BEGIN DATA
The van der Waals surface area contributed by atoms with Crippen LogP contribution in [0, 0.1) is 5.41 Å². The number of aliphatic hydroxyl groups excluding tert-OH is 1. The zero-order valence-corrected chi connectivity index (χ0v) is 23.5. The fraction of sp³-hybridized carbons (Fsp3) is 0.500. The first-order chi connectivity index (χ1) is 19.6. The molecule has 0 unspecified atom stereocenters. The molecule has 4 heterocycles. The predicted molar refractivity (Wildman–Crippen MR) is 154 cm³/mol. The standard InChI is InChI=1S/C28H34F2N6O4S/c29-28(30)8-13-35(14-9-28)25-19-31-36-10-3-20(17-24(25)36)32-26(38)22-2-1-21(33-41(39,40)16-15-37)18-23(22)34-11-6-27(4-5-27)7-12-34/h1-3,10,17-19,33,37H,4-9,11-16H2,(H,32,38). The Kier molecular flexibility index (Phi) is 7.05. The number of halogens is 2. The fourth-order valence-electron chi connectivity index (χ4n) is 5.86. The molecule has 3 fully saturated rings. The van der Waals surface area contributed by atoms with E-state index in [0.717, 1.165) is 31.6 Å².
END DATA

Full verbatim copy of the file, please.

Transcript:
The van der Waals surface area contributed by atoms with Crippen LogP contribution in [0, 0.1) is 5.41 Å². The number of aliphatic hydroxyl groups excluding tert-OH is 1. The zero-order valence-corrected chi connectivity index (χ0v) is 23.5. The fraction of sp³-hybridized carbons (Fsp3) is 0.500. The first-order chi connectivity index (χ1) is 19.6. The molecule has 0 unspecified atom stereocenters. The molecule has 4 heterocycles. The predicted molar refractivity (Wildman–Crippen MR) is 154 cm³/mol. The standard InChI is InChI=1S/C28H34F2N6O4S/c29-28(30)8-13-35(14-9-28)25-19-31-36-10-3-20(17-24(25)36)32-26(38)22-2-1-21(33-41(39,40)16-15-37)18-23(22)34-11-6-27(4-5-27)7-12-34/h1-3,10,17-19,33,37H,4-9,11-16H2,(H,32,38). The Kier molecular flexibility index (Phi) is 7.05. The number of halogens is 2. The fourth-order valence-electron chi connectivity index (χ4n) is 5.86. The molecule has 3 fully saturated rings. The van der Waals surface area contributed by atoms with E-state index in [0.717, 1.165) is 31.6 Å².